I had never before stood so close to a Torah scroll; I didn't recognize it at first. I knew the object only as the property of old men in the synagogue I reluctantly attended once a year. But then I did recognize it, and began to shake. This was wrong, evil. I felt the same as on the morning, many years ago, when I was awakened by a minor earthquake that hit the metropolitan area, and watched from my bed as the books and knicknacks on my shelves began to dance and shudder. Then, and at this moment in the musem, I felt something in my bones... an offense against nature, an obscenity, as if my insides were about to rip apart just like the parchment. I felt like my shoulders were being held down against my will as I watched a murder that had been in process for the past 50 years.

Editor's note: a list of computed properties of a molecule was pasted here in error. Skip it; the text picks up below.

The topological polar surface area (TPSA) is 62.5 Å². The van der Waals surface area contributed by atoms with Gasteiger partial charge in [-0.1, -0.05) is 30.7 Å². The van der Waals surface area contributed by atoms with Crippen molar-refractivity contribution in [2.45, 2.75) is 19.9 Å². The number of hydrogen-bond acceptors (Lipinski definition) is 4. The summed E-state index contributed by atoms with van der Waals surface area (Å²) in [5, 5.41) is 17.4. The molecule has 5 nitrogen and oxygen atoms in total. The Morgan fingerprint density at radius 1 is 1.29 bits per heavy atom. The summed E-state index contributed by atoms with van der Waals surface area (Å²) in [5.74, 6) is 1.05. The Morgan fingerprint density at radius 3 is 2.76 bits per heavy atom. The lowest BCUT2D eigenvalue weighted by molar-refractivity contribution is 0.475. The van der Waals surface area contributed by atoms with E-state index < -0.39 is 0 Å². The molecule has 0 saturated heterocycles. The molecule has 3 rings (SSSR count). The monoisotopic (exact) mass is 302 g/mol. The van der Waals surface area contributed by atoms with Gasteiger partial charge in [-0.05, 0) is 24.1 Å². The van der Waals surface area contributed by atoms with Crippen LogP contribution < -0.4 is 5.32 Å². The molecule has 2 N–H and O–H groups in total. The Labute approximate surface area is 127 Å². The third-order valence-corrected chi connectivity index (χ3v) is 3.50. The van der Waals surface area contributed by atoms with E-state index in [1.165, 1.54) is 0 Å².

I couldn't look at the scroll any longer. I panicked, disoriented. Gasping for breath, I ran out of the room and into the next, a white vestibule designed for the very purpose of allowing witnesses to this horror a moment to collect their thoughts.
(To be continued.)